wiki:Php Strings

php Strings

Declare a String

Here are the basic ways to declare/use strings in php:


	$str = "here is a string.";
	$str2 = 'Here is another string.';


Double or single quotes can be used, but there are differences. There will be times when it is better to use one over the other, but for the most part it is just a matter of convention.

Single Quotes

These should be used when your string data contains a lot of double quotes, like for HTML code


	//single quoted
	$str = '<img src= "/image.jpg" alt= "HUrr-duRRr" />';

	//double quoted equivalent (must use escape char)
	$str2 = "<img src= \"/image.jpg\" alt= \"HUrr-duRRr\" />";


In associative array keys, you could use either, but as a convention, it is best to stick to one type

	echo $assoc_arr['key'];

more on arrays later.

Double Quotes

It makes for cleaner code to use double quotes if you are using a lot of variables in your strings. If you need to use escape sequences like newline, tab, use double quotes.


	$a_var1 = 3;
	$a_var2 = 'some text';

	$str = "here is {$a_var2}, and php treats {$a_var1} as a string in this case.";

	//Single quotes would force you to use concat operators here
	$str2 = 'here is '. $a_var2 .', and php treats '. $a_var1 .' as a string in this case.';


Enclosing the variables in braces is not required here, but makes for cleaner code.

Outputting Strings

There are a number of ways to output strings, since this is what php was designed to do

	echo "Hello";
	print "Hello"; //the logic behind it is slightly different, but gives the same result.



This is another way to output, it could be used if you have a chunk of straight HTML that you don't want to make php variables or mess with the quotes/formatting in an echo stmt. Remember that we're outputting HTML that is viewed in a browser, so carriage returns/tabs/newlines won't be seen in the browser, but will be seen in the html source. This way will output the source exactly as given:



<h1>Hello World</h1>

	$str = <<<DEMO
     This is a
        demo message
              with heredoc.

	echo $str;


Whatever appears after the <<< is treated like a variable, and anything between the <<<DEMO and DEMO is the output text. You must place the ending DEMO on its own line and must be the first thing that appears on the line.

The complete and very useful string reference can be found at:

Some php string functions of interest

array explode ( string $delimiter , string $string [, int $limit ] )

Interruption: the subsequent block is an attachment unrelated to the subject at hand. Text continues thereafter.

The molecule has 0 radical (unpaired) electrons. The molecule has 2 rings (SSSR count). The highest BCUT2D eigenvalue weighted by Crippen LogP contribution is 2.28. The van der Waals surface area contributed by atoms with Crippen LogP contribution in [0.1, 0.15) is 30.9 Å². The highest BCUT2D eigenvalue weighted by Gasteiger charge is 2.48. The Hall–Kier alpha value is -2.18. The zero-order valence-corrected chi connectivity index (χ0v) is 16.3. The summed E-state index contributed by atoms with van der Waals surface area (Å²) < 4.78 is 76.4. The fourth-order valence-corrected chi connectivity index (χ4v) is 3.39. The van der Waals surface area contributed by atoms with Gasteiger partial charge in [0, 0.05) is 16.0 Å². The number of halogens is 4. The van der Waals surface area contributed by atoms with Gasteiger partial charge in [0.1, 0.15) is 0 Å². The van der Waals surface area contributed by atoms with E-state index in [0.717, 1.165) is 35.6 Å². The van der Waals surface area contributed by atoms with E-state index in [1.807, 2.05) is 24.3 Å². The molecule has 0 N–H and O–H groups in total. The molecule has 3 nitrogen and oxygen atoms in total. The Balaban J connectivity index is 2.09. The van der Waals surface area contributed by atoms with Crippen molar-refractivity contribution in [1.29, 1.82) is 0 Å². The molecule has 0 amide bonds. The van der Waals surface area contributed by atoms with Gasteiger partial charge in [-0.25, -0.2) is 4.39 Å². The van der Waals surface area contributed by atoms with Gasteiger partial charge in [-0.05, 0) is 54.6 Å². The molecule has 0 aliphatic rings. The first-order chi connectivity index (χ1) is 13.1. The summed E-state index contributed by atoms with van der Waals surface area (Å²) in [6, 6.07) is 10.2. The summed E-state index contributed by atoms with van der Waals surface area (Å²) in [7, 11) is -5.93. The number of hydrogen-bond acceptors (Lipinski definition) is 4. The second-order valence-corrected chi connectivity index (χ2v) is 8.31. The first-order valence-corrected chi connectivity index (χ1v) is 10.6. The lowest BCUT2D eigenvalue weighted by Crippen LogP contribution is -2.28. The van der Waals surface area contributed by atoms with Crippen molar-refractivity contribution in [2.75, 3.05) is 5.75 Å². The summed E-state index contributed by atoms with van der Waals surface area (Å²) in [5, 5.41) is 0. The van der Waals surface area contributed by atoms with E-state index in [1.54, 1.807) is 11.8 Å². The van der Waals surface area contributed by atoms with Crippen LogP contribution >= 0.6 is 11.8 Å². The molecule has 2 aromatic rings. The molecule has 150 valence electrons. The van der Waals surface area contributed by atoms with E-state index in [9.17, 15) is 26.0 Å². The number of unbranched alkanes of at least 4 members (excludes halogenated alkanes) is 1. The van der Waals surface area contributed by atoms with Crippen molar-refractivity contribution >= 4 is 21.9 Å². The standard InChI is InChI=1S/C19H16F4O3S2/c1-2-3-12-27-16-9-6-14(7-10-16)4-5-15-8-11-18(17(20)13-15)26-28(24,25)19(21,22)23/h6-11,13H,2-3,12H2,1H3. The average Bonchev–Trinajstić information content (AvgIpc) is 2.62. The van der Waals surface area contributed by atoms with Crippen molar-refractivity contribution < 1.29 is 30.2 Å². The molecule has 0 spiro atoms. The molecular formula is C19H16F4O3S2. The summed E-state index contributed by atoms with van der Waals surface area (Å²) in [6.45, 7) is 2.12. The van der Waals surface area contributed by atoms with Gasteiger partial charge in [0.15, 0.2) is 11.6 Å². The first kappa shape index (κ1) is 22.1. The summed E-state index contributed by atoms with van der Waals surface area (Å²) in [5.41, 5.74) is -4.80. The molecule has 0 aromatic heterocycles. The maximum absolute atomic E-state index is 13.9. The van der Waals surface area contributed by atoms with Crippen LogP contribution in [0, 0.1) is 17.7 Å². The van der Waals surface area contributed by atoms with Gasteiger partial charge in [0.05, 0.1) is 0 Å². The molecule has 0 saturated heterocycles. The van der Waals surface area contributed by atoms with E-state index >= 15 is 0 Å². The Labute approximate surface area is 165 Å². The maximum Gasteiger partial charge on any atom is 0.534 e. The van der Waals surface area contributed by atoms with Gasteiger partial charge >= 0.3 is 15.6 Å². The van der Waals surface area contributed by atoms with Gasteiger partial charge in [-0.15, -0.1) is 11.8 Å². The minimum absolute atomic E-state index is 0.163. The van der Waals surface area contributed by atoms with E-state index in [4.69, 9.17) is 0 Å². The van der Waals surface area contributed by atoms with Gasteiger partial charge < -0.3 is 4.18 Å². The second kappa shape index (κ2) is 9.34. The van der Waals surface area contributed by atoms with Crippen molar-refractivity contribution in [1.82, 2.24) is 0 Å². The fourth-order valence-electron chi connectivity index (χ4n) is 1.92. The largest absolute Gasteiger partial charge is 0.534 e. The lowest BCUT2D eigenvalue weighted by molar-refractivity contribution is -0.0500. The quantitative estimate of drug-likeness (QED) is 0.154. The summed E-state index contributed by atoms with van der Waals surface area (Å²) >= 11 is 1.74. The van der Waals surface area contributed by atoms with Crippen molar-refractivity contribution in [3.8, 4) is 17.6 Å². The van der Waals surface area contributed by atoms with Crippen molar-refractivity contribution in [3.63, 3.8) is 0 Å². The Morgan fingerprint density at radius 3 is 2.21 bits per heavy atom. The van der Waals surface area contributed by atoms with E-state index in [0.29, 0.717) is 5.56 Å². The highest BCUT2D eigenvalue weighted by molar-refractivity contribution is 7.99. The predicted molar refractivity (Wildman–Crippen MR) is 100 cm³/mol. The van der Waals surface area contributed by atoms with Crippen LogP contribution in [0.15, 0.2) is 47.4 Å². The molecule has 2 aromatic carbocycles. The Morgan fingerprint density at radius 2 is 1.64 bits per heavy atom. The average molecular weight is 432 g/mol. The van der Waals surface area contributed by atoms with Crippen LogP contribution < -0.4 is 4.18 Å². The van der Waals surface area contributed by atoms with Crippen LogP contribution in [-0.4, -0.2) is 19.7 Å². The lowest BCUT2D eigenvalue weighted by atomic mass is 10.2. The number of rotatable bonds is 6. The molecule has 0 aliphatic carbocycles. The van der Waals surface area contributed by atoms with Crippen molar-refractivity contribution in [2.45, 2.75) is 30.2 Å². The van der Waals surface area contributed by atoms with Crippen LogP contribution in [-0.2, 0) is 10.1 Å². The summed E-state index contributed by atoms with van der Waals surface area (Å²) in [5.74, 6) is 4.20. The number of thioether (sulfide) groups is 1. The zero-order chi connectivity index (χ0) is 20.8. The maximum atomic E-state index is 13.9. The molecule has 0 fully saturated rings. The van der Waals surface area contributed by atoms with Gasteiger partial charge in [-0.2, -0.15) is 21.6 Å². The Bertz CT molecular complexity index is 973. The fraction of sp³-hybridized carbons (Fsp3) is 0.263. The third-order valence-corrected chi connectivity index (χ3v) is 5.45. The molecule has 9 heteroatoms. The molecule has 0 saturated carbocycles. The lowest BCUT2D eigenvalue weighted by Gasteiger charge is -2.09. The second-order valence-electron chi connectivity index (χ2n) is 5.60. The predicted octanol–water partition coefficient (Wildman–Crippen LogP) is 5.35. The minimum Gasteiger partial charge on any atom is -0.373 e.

Returns an array of strings, each of which is a substring of string formed by splitting it on boundaries formed by the string delimiter.

	// Example 1
	$pizza  = "piece1 piece2 piece3 piece4 piece5 piece6";
	$pieces = explode(" ", $pizza);
	echo $pieces[0]; // piece1
	echo $pieces[1]; // piece2

	// Example 2
	$data = "foo:*:1023:1000::/home/foo:/bin/sh";
	list($user, $pass, $uid, $gid, $gecos, $home, $shell) = explode(":", $data);
	echo $user; // foo
	echo $pass; // *


array str_split ( string $string [, int $split_length = 1 ] )

Converts a string to an array.


	$str = "Hello Friend";

	$arr1 = str_split($str);
	$arr2 = str_split($str, 3);




    [0] => H
    [1] => e
    [2] => l
    [3] => l
    [4] => o
    [5] =>
    [6] => F
    [7] => r
    [8] => i
    [9] => e
    [10] => n
    [11] => d

    [0] => Hel
    [1] => lo
    [2] => Fri
    [3] => end

mixed str_replace ( mixed $search , mixed $replace , mixed $subject [, int &$count ] )

This function returns a string or an array with all occurrences of search in subject replaced with the given replace value.

If you don't need fancy replacing rules (like regular expressions), you should always use this function instead of ereg_replace() or preg_replace().

If search and replace are arrays, then str_replace() takes a value from each array and uses them to search and replace on subject. If replace has fewer values than search, then an empty string is used for the rest of replacement values. If search is an array and replace is a string, then this replacement string is used for every value of search. The converse would not make sense, though.

If search or replace are arrays, their elements are processed first to last.

  • search - The value being searched for, otherwise known as the needle. An array may be used to designate multiple needles.
  • replace - The replacement value that replaces found search values. An array may be used to designate multiple replacements.
  • subject - The string or array being searched and replaced on, otherwise known as the haystack. If subject is an array, then the search and replace is performed with every entry of subject, and the return value is an array as well.
  • count - If passed, this will be set to the number of replacements performed.
	// Provides: <body text='black'>
	$bodytag = str_replace("%body%", "black", "<body text='%body%'>");

	// Provides: Hll Wrld f PHP
	$vowels = array("a", "e", "i", "o", "u", "A", "E", "I", "O", "U");
	$onlyconsonants = str_replace($vowels, "", "Hello World of PHP");

	// Provides: You should eat pizza, beer, and ice cream every day
	$phrase  = "You should eat fruits, vegetables, and fiber every day.";
	$healthy = array("fruits", "vegetables", "fiber");
	$yummy   = array("pizza", "beer", "ice cream");

	$newphrase = str_replace($healthy, $yummy, $phrase);

	// Provides: 2
	$str = str_replace("ll", "", "good golly miss molly!", $count);
	echo $count;

The complete list of php string functions can be found at:

Last modified 7 years ago Last modified on Mar 17, 2011, 8:05:46 PM